Beautiful hand forged ironwork designed and made for you by Joe Babb

I sometimes teach folks in the art of blacksmithing. These are things I like to share with them.

You Must Think:

Find something like your brain to think with. It is your most important tool. “’Learning how to think’ really means learning how to exercise some control over how and what you think,” said the novelist David Foster Wallace in a commencement address at Kenyon College in 2005. “It means being conscious and aware enough to choose what you pay attention to and to choose how you construct meaning from experience.” You are paying attention, I hope.

You Must Be Aware:

Be aware, which is akin to BEWARE. Be conscious of your surroundings and your place within those surroundings and other folks around you. This is a dangerous game we play. Hot, heavy, and sharp things look for opportunities to harm you. Grinders, drill presses, and other things in that category like to throw things at you, or else pull you into them. Give everything in the shop the respect it deserves.

You Must Do:

You cannot learn this craft by watching me or YouTube videos or by reading a book. You must practice. Ignore those who tell you that you have no talent for this craft. A passionate interest and repeated effort leads to success. Others may be more accurate than you are now. Others may be faster than you are right now. Practice. Have patience.

  • Since the late 1970’s, psychologists have been documenting a phenomenon called the “generation effect”. It was first observed in studies of vocabulary, which revealed that people remember words much better when they actively call them to mind — when they generate them — than when they simply read them. You must do this craft to improve in it.
  • When you engage actively in a task, you set off intricate mental processes that allow you to retain more knowledge. You learn more and remember more.
  • When you repeat the same task over a long period, your brain constructs specialized neural circuits dedicated to the activity. It assembles a rich store of information and organizes that knowledge in a way that allows you to tap into it instantaneously.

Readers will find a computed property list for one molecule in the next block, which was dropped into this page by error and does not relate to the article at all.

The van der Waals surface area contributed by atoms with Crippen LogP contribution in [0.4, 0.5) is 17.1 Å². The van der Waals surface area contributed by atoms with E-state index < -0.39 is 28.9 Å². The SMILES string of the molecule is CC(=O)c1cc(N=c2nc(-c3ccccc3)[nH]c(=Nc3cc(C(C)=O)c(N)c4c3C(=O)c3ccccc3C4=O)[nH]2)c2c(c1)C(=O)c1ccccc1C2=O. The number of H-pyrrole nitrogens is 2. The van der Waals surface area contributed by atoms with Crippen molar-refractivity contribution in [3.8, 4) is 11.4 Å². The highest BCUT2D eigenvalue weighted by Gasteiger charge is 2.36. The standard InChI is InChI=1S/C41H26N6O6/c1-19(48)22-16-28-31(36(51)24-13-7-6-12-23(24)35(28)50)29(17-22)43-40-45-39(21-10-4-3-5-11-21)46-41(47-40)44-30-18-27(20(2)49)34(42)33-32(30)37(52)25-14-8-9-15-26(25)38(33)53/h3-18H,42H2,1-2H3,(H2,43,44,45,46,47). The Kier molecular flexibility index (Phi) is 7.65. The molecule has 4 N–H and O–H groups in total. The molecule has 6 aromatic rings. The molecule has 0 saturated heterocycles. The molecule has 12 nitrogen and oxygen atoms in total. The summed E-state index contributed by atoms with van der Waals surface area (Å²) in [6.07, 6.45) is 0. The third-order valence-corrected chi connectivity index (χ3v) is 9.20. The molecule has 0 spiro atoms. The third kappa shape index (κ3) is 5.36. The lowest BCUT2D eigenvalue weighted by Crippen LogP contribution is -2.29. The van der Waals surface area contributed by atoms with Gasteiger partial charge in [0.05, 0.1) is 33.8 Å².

• An expert can spot patterns, evaluate signals, and react to changing circumstances with speed and precision that can seem uncanny. What looks like instinct is hard-won skill! (my emphasis)

The above points are quoted from the article “The Great Forgetting” by Nicholas Carr in the November 2013 issue of “The Atlantic” magazine.

Last but not least, an assortment of ideas:

After studying the book “Drawing on the Right Side of the Brain” by Bettty Edwards, I’ve come to the conclusion that you typically don’t really look at something until you try to draw it. Most people don’t look carefully at things. Learn to look and know when something is straight or crooked, when it is a smooth curve or not.
And speaking of seeing; you must realize that you are a complex biofeedback system. You hit the iron; something happens. Was that something that you wanted? Look closely. Slow down and think. How can you change what you have done and will do to make happen what you want to happen?
You cannot do unless you try, and you must be willing to fail. Many successful people failed many times before finally succeeding.
Francis Whitaker often said that forging iron will make you stubborn. Visualize what you want the iron to be. Do not let it dictate. View this as a challenge, not an obstacle. Be stubborn.
Be patient.
THINK! Sometimes spending time thinking through a process will save you a LOT of time at the forge.
The artist Paul Gaugin recommended being mysterious, “soyez mysterieuse”. Why not?